“Oil investors see bargains in the bottom of the barrel” ; March 14, 2015
Bargain-hunting investors are pouring money back into oil stocks and bonds, giving cash-strapped U.S. producers a surprise boost from some of the same people who yanked billions out when crude prices began falling last summer.
Influencing the move to equity sales is the realization that such debt is a burden, said Robert Santangelo, an investment banker at Credit Suisse. He said oil companies with profitable assets and competent management teams will be able to get equity capital even if they have high levels of debt, but firms with more debt than value tied to their oil wells might get left behind.
But is it a good idea for investors who are new to the cyclical oil industry?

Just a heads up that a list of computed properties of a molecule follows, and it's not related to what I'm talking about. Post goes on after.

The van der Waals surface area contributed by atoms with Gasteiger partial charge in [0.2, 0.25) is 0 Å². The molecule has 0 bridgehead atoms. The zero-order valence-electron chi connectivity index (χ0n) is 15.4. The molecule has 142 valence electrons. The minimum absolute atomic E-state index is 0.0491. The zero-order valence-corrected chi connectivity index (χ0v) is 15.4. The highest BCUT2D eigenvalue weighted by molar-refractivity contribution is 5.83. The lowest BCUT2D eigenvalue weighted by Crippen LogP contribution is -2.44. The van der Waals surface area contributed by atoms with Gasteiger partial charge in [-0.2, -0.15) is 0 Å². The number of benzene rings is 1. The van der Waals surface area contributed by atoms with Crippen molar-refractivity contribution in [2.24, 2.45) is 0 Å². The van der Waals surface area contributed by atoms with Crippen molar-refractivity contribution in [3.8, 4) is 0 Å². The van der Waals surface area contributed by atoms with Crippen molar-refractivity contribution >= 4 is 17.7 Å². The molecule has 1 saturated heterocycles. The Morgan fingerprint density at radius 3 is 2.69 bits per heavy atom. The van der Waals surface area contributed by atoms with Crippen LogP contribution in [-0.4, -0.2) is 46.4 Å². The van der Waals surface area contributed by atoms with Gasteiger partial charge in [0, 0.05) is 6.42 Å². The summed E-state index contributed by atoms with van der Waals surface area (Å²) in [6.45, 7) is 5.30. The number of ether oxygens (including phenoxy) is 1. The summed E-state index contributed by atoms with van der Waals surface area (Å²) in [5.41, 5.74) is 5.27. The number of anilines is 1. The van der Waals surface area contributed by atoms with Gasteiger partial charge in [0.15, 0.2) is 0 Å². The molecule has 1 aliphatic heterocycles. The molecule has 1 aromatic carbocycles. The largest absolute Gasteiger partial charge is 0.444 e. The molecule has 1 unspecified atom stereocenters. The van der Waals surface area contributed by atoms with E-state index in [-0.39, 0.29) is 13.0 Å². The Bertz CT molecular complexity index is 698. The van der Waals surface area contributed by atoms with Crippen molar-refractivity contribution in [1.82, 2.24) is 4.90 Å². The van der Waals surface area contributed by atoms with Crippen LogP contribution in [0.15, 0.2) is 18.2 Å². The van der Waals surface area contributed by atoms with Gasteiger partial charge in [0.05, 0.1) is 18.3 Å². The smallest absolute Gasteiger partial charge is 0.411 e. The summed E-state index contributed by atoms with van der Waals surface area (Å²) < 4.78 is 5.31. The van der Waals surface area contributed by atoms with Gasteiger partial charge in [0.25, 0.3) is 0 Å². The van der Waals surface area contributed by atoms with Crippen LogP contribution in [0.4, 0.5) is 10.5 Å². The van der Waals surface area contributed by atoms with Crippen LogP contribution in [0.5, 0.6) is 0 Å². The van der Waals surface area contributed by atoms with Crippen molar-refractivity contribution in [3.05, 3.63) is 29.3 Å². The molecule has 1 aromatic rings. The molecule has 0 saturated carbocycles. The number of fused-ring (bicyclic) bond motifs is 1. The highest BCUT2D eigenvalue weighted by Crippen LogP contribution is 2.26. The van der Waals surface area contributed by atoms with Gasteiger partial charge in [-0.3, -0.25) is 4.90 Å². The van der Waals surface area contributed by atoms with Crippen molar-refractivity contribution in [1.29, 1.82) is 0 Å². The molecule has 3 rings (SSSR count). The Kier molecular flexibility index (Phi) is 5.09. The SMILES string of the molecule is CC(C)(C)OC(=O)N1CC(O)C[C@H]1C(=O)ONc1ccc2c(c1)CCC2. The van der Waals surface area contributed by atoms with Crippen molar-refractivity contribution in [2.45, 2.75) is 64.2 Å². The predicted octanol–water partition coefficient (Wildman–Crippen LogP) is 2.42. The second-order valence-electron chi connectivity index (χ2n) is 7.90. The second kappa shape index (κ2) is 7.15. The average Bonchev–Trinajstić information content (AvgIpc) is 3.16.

“There are just so many variables at play here,” said Bill McDonald, a Houston attorney with Thompson & Knight.
Less experienced investors – eager to snare bargains on oil company stock before crude prices eventually go back up again – may struggle to navigate the complex global oil market, let alone pick out which companies might be the best picks, McDonald said.
“It’s certainly different than investing in real estate, say, or a building or something,” he said. “It’s a lot more complex. I think people are realizing that.”